Silver Star Playhouse

223 Park Row,
New York, NY 10038

Unfavorite 1 person favorited this theater

Showing 12 comments

Deelee on February 11, 2013 at 6:51 pm

The theater, if it existed until the 1960’s was probably torn down to make way for Chatham Green, a high rise coop, first of its kind in Chinatown, which was established in 1962. My grandmother, Harold’s wife, and my aunt and uncle were among the first residents.

Deelee on February 11, 2013 at 6:47 pm

Chinese films were definitely shown at the Silver Star. In the course of doing some research about my family for an upcoming exhibition at the Museum of Chinese in America (MOCA) in downtown NYC, we confirmed that my grandfather, Harold L. Lee, was an owner of the Silver Star in the 1940’s-1950’s. We have a marble pen and pencil desk set engraved “Given to Harold L. Lee by the NY Chinese Film Exchange”. My uncles worked at the theater, importing Chinese films from Hong Kong and and interpreting them into English for censorship purposes. We also have some letterhead for the Film business. Living relatives remember going to the theater and sitting in the balcony and that the theater, located then at 223 Park Row, was on the present site of 217 Park Row.

frankmondial on September 20, 2012 at 7:07 am

from frankmondial re 1960s Chinese films in Park Row: Hello. I am Australian-based and very interested especially in comments from jflundy on both the Silver Star and Venice theatres. If I understand you correctly, both theatres were on Park Row and at some time showed Chinese films. From research on the life of Esther Eng, whose “Esther Eng” restaurant was located firstly in upper Manhattan then in Pell Street, Chinatown, in the 1960s – she rented a theatre in “Park Row” (again in the 1960s I think) to show Chinese films. She herself had directed Chinese films in Hong Kong and the US during the 1930s and 1940s as well as, from around 1950, operating 5 restaurants in Manhattan until her death in 1970 – including Bo Bo on Mott Street from 1950. My information suggests she distributed and exhibited Chinese films in a Park Row theatre – perhaps the Silver Star or the Venice? I’d be glad to hear anything that either refutes or confirms the idea of either of those two theatres being the one she rented in the 1960s. Thank you very much.

Al Alvarez
Al Alvarez on August 31, 2010 at 5:35 am

Yes, Bway. The one behind it is the Venice.

View link

Bway on August 31, 2010 at 5:04 am

Here’s a great photo of the Park Row theater in it’s early days. There’s another theater a few buildings now, but can’t make out the name of it. Anyone know?

View link

Al Alvarez
Al Alvarez on January 21, 2010 at 3:43 pm

The Film Daily Yearbooks list this as the Park Row in 1945 and the Silver Star in 1946.

Al Alvarez
Al Alvarez on May 5, 2008 at 5:16 pm

Here is a link to the photo featured in “By the El”

View link

BrooklynJim on February 9, 2008 at 3:20 pm

The 1995 hardcover “By the El: The Third Avenue El at Mid-Century” Stelter book referenced by J.F. Lundy was out-of-print (and out-of-price range!) until recently. A softcover second edition, complete with modern updates, has been published and is available for a modest $19.95. The theater shots alone from this book were worth every penny. I was able to secure a copy last December at the NYC Transit Museum Annex store in Grand Central Station. Hopefully, some CTer with access to the book and a scanner can post a pic of the Silver Star atop this page.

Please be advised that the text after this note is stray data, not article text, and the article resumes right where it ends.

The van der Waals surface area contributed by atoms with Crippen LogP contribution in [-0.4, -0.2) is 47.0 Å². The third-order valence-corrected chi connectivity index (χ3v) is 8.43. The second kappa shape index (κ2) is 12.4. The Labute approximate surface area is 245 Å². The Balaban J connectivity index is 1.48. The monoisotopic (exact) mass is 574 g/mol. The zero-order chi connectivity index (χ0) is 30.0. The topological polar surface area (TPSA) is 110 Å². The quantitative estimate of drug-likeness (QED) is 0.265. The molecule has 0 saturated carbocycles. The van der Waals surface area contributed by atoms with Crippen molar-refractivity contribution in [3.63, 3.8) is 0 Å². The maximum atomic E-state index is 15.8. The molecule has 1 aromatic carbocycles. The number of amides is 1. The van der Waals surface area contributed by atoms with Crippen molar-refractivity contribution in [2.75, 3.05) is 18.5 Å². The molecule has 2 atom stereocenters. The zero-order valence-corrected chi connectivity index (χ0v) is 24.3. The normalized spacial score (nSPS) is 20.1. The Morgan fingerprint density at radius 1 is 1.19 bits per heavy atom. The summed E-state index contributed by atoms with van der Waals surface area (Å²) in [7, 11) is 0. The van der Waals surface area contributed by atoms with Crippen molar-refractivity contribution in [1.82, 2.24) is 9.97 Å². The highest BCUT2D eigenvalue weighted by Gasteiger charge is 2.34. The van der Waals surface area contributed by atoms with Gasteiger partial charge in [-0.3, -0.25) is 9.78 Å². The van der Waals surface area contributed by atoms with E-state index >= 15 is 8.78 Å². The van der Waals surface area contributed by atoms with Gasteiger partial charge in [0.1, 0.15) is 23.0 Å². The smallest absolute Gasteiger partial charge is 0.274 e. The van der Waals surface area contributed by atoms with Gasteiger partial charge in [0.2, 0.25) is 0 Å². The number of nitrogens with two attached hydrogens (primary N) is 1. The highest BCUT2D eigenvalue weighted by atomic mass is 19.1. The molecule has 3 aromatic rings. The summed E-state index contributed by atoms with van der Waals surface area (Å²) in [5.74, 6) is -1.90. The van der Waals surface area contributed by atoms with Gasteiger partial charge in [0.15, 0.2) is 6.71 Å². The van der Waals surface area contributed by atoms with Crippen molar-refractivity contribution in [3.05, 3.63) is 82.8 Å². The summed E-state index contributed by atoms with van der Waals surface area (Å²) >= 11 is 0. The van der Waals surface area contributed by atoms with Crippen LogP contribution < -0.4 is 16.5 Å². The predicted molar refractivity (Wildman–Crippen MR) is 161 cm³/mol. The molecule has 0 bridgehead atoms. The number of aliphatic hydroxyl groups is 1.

[As an aside, should I mention the new Chinese Christmas film sequel to “Crouching Tiger, Hidden Dragon?” is called “Crouching Reindeer, Hidden Log?]


jflundy on December 15, 2007 at 1:52 pm

The Silver Star was located a very short distance from the Venice Theater on the smae side of the street. The Venice showed late run double features and at the end also showed Chinese movies. A color photo showing both is in the book “By the El” by Lawerence Stelter.

BrooklynJim on October 28, 2006 at 8:40 am

The Silver Star Theatre, as it was also known at some point in the 1940s, specialized in Chinese films. The theater name and marquee were written entirely in Chinese characters, translated this week by a lady friend of mine. (Thank you, Linlin!)

It is not listed in my 1944 redbook edition of the “Complete Street Guide to Manhattan and the Bronx,” but for whatever reason, many other prominent NYC theaters were omitted. The Park Row address above agrees with its proximity to Chinatown: Pell, Mott and Doyers Streets are all within rock-throwing distance. Silver Star was accessible by two elevated lines which shared trackage in lower Manhattan from South Ferry to Chatham Square, the station closest to the theater – the 2nd Ave. El (until 1942) and the Third Ave. El (until it, too, ceased NYC operations May 12, 1955).

A brief shot of the Silver Star Theatre – in color – is available on Mark1Video’s VHS tape, “New York Els Vol. 1.” (It also has one of the Variety Photoplay Show Theatre on 3rd Ave. & 14th St.) I plan to obtain the DVD version in the near future and hopefully can transfer a pic of each to their respective CT pages. Stay tuned…

Ken Roe
Ken Roe on September 2, 2005 at 9:50 am

The Rome Theatre is listed in Film Daily Yearbook’s;1926 and 1927 editions with a seating capacity of 400. In the 1930 edition of F.D.Y. a seating capacity of 366.

By the 1941 edition of F.D.Y. it is listed as the 366 seat capacity Park Row Theatre (same in 1943)

In the 1950 edition of F.D.Y. it is listed as the Silver Star Playhouse with 365 seats. Not listed by 1957.